By Giles Bruce
When patients are admitted to the emergency room at Albuquerque, N.M.-based Lovelace Medical Center, they have their intakes done by nurses who aren't in the same room — or even building.
Virtual nurses pop on TV screens to help complete medication history and allergy forms as well as compliance-based protocols for things like sepsis, freeing up in-person nurses to focus more on actual patient care.
"We see the possibilities for this technology to be far and wide," Marty Bonick, president and CEO of the hospital's parent system, Nashville, Tenn.-based Ardent Health Services, told Becker's. "In terms of our ability to improve quality, improve safety, and prevent falls, infections, pressure ulcers — all of these things can be done when we can have people Zooming in and checking in lots of people, versus the physical foot traffic of just trying to get from room to room to room multiple times a day."
Lovelace eventually plans to institute virtual attending nurses and expand the program to other departments, while Ardent intends to bring the technology next to its hospitals in Idaho and Tyler, Texas. The in-room cameras also have the capability to do ambient monitoring and listening that could be used to detect and prevent falls. Ardent has 30 hospitals across six states.
Virtual nurses have seen about 6,000 Lovelace patients since the program kicked off in December, with tech company Care.ai, cutting the intake time by roughly half, to 4 1/2 minutes.
Lovelace has also extended employment to off-site virtual nurses, including ones who work from home. That enables nurses with injuries or close to retirement to continue working.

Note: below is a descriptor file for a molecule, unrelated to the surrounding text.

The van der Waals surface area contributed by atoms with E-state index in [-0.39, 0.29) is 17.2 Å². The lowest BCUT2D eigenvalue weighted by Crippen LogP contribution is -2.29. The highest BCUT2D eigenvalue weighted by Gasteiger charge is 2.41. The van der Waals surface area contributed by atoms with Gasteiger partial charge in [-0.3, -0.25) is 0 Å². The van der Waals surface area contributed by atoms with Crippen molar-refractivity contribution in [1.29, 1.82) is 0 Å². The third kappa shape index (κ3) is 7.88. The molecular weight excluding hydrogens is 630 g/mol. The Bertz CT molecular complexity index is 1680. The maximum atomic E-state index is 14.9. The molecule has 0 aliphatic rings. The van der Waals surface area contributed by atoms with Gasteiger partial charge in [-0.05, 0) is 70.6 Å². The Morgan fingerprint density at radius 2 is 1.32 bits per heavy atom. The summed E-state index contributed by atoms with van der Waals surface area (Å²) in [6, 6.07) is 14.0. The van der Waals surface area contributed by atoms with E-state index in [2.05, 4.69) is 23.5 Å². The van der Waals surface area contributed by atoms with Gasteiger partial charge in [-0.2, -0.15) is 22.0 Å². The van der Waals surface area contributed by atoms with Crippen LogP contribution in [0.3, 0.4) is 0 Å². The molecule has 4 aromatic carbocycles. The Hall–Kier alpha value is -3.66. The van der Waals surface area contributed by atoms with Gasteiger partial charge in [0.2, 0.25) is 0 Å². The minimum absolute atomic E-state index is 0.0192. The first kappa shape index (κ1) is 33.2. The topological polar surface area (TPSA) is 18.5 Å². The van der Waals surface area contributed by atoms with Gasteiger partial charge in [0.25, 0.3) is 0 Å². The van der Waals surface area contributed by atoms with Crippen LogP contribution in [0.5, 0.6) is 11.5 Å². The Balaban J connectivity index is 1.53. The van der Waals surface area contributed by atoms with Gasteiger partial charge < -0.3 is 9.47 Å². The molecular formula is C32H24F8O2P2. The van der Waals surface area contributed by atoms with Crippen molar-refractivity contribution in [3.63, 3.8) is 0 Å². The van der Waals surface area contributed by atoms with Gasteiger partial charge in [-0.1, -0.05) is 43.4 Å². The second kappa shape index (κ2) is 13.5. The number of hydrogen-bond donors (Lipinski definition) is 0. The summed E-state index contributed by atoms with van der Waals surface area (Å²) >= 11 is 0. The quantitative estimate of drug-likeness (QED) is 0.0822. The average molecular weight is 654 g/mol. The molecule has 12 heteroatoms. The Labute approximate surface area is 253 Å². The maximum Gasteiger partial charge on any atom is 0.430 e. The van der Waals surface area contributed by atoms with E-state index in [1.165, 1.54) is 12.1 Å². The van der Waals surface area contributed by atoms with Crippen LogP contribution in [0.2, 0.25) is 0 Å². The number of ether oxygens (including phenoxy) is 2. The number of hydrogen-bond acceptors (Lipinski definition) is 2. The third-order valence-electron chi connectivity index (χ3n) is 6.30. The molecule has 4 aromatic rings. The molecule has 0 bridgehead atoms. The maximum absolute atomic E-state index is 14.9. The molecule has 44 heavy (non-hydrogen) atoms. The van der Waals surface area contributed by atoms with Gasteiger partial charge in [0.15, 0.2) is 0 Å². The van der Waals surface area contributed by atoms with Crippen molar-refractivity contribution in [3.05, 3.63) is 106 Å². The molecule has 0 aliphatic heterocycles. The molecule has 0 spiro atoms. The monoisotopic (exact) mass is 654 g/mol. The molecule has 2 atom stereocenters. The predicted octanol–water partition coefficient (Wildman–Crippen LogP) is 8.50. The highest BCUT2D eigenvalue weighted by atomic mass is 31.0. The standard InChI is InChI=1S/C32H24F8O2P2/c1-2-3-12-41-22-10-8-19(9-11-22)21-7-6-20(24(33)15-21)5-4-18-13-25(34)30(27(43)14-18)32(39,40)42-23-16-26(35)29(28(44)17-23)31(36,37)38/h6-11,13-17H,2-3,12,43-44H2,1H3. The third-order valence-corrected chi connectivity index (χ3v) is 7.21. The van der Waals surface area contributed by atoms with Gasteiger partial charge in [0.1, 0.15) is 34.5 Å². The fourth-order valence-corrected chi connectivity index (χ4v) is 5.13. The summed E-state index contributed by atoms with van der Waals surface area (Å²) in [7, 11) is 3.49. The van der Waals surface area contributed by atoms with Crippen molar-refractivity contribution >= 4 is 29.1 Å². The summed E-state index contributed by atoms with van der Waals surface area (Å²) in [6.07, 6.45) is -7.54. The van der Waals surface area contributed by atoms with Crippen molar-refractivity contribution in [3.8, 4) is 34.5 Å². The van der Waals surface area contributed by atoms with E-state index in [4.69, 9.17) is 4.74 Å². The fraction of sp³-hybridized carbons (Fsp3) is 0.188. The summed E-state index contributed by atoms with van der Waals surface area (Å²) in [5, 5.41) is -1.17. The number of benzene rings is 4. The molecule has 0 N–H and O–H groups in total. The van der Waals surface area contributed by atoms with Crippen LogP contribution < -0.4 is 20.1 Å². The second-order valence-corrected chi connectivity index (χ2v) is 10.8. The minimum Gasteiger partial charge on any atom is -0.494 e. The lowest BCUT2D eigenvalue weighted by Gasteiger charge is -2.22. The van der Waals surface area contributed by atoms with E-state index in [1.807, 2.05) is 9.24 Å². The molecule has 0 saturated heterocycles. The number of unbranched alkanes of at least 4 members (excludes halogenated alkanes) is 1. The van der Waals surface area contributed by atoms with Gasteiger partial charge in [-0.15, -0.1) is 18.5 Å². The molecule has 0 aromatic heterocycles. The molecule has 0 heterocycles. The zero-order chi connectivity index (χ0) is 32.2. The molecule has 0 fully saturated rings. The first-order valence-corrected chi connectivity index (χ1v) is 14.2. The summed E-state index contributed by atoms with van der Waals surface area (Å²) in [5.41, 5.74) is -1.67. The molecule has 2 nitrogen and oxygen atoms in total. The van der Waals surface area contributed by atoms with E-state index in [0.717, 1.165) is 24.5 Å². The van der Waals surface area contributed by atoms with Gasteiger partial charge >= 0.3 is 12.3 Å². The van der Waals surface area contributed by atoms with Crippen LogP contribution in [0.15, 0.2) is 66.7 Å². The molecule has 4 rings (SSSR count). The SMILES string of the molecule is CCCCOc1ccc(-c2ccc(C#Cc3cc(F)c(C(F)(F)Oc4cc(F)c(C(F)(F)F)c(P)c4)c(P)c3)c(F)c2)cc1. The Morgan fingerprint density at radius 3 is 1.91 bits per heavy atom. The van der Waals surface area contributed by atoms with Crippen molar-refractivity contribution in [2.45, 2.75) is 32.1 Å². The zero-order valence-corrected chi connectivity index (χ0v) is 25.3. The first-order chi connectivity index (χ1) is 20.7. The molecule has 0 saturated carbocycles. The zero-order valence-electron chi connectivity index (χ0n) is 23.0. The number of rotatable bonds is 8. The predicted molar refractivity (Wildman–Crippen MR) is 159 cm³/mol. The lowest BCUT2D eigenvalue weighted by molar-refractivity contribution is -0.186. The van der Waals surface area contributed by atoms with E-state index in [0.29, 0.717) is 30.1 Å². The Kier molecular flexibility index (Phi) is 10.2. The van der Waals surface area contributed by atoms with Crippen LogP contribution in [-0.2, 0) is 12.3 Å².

It was the idea of Lovelace's chief nursing officer to launch the initiative in the ER, Mr. Bonick said. "When you introduce innovation, you've got to have people that are willing to pull that innovation in versus having it pushed upon them," he said. "The ER is considered our front door to the hospital, and if we can show we can make this work in a contained environment that has high patient turnover and velocity, then we can expand it into the med-surg environment where things are a little bit more spread out from a time horizon."
He said as the program has progressed staffers have seen it as a help and not a hindrance or threat to their jobs. "I will be clear: This is not about reducing our nurses at their bedside. This is not about eliminating nurses or some productivity hack," he said. Rather, it's about giving them "an extra pair of hands to do some of those more rote or routine things that are necessary, but not necessarily advancing patient care in the moment."
Virtual nursing is just part of Ardent's strategy to compete with retail and Big Tech disruptors in healthcare. Other partnerships include a patient scheduling and engagement platform with tech company Loyal Health, a continuous monitoring patch from BioIntelliSense, remote care with Cadence, and a venture studio with investment firm SwitchPoint Ventures that has helped develop physician recruiting and staffing scheduling technologies with startups Polaris and Winnow.
"With Amazon and CVS and Walgreens and Optum, and all these new entrants coming into the traditional healthcare sector, they all have one thing in common: They're all trying to employ physicians to get closer to the patient, to the consumer," Mr. Bonick said. "Health systems already have doctors."
"The way I look at these new threats is: Hey, this is ours to lose. And we're not going to lose, because we have the ability to care for the patient beyond a retail pharmacy, beyond an online platform, beyond an insurance company. Most people need services beyond just a doctor visit or an online virtual visit," he said. "So I'm pretty bullish on the future, if we can get out of our own way and not think of ourselves as hospital companies but really true healthcare services organizations focused on the consumer. So that's our driving force and that informs our innovation strategy."